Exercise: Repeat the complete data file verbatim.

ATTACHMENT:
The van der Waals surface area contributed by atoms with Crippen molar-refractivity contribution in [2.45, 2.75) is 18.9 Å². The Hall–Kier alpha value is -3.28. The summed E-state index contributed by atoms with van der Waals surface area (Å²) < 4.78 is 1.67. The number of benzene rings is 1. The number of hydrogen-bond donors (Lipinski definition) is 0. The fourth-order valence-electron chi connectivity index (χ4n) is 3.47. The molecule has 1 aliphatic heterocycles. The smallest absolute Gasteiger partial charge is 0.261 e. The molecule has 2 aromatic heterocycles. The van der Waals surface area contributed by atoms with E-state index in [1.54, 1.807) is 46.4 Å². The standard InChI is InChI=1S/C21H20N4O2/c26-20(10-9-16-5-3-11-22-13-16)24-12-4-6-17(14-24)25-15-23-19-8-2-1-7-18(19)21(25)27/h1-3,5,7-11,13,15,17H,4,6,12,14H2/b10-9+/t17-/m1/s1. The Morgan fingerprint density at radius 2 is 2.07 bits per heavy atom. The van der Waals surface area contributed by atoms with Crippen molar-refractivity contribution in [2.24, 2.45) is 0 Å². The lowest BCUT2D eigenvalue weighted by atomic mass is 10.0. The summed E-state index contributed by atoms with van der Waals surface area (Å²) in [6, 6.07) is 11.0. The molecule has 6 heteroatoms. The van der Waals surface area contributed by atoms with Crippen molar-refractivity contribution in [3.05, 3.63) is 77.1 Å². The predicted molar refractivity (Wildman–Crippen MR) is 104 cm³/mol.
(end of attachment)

The van der Waals surface area contributed by atoms with Crippen molar-refractivity contribution in [2.45, 2.75) is 18.9 Å². The Hall–Kier alpha value is -3.28. The summed E-state index contributed by atoms with van der Waals surface area (Å²) < 4.78 is 1.67. The number of benzene rings is 1. The number of hydrogen-bond donors (Lipinski definition) is 0. The fourth-order valence-electron chi connectivity index (χ4n) is 3.47. The molecule has 1 aliphatic heterocycles. The smallest absolute Gasteiger partial charge is 0.261 e. The molecule has 2 aromatic heterocycles. The van der Waals surface area contributed by atoms with E-state index in [1.54, 1.807) is 46.4 Å². The standard InChI is InChI=1S/C21H20N4O2/c26-20(10-9-16-5-3-11-22-13-16)24-12-4-6-17(14-24)25-15-23-19-8-2-1-7-18(19)21(25)27/h1-3,5,7-11,13,15,17H,4,6,12,14H2/b10-9+/t17-/m1/s1. The Morgan fingerprint density at radius 2 is 2.07 bits per heavy atom. The van der Waals surface area contributed by atoms with Crippen molar-refractivity contribution in [2.24, 2.45) is 0 Å². The lowest BCUT2D eigenvalue weighted by atomic mass is 10.0. The summed E-state index contributed by atoms with van der Waals surface area (Å²) in [6, 6.07) is 11.0. The molecule has 6 heteroatoms. The van der Waals surface area contributed by atoms with Crippen molar-refractivity contribution in [3.05, 3.63) is 77.1 Å². The predicted molar refractivity (Wildman–Crippen MR) is 104 cm³/mol.